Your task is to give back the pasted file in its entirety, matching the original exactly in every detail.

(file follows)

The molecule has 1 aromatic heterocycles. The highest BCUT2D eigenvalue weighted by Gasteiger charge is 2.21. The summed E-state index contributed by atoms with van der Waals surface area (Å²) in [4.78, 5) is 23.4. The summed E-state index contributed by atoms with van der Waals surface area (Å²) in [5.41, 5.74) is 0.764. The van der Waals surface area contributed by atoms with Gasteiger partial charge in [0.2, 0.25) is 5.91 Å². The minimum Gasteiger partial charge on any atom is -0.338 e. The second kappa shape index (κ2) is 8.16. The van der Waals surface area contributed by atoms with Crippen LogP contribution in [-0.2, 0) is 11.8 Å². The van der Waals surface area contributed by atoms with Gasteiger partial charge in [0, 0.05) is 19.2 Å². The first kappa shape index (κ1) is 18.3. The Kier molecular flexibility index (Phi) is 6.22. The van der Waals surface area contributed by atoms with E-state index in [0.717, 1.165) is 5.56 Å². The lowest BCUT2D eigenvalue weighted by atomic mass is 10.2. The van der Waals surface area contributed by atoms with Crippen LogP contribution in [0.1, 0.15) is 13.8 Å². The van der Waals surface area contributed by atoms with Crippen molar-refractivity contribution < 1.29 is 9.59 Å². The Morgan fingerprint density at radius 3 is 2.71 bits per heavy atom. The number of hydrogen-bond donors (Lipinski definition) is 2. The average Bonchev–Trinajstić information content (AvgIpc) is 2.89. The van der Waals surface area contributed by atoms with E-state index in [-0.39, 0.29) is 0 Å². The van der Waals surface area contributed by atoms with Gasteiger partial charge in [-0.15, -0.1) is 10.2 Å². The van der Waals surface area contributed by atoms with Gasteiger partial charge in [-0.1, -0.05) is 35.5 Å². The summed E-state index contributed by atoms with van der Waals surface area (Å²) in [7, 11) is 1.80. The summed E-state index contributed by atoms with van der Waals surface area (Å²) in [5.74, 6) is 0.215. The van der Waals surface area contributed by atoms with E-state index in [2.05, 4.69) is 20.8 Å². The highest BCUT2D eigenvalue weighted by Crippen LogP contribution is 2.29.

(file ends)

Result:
The molecule has 1 aromatic heterocycles. The highest BCUT2D eigenvalue weighted by Gasteiger charge is 2.21. The summed E-state index contributed by atoms with van der Waals surface area (Å²) in [4.78, 5) is 23.4. The summed E-state index contributed by atoms with van der Waals surface area (Å²) in [5.41, 5.74) is 0.764. The van der Waals surface area contributed by atoms with Gasteiger partial charge in [0.2, 0.25) is 5.91 Å². The minimum Gasteiger partial charge on any atom is -0.338 e. The second kappa shape index (κ2) is 8.16. The van der Waals surface area contributed by atoms with Crippen LogP contribution in [-0.2, 0) is 11.8 Å². The van der Waals surface area contributed by atoms with Gasteiger partial charge in [0, 0.05) is 19.2 Å². The first kappa shape index (κ1) is 18.3. The Kier molecular flexibility index (Phi) is 6.22. The van der Waals surface area contributed by atoms with E-state index in [0.717, 1.165) is 5.56 Å². The lowest BCUT2D eigenvalue weighted by atomic mass is 10.2. The van der Waals surface area contributed by atoms with Crippen LogP contribution in [0.1, 0.15) is 13.8 Å². The van der Waals surface area contributed by atoms with Crippen molar-refractivity contribution < 1.29 is 9.59 Å². The Morgan fingerprint density at radius 3 is 2.71 bits per heavy atom. The number of hydrogen-bond donors (Lipinski definition) is 2. The average Bonchev–Trinajstić information content (AvgIpc) is 2.89. The van der Waals surface area contributed by atoms with E-state index in [-0.39, 0.29) is 0 Å². The van der Waals surface area contributed by atoms with Gasteiger partial charge in [-0.15, -0.1) is 10.2 Å². The van der Waals surface area contributed by atoms with Gasteiger partial charge in [-0.1, -0.05) is 35.5 Å². The summed E-state index contributed by atoms with van der Waals surface area (Å²) in [7, 11) is 1.80. The summed E-state index contributed by atoms with van der Waals surface area (Å²) in [5.74, 6) is 0.215. The van der Waals surface area contributed by atoms with E-state index in [2.05, 4.69) is 20.8 Å². The highest BCUT2D eigenvalue weighted by Crippen LogP contribution is 2.29.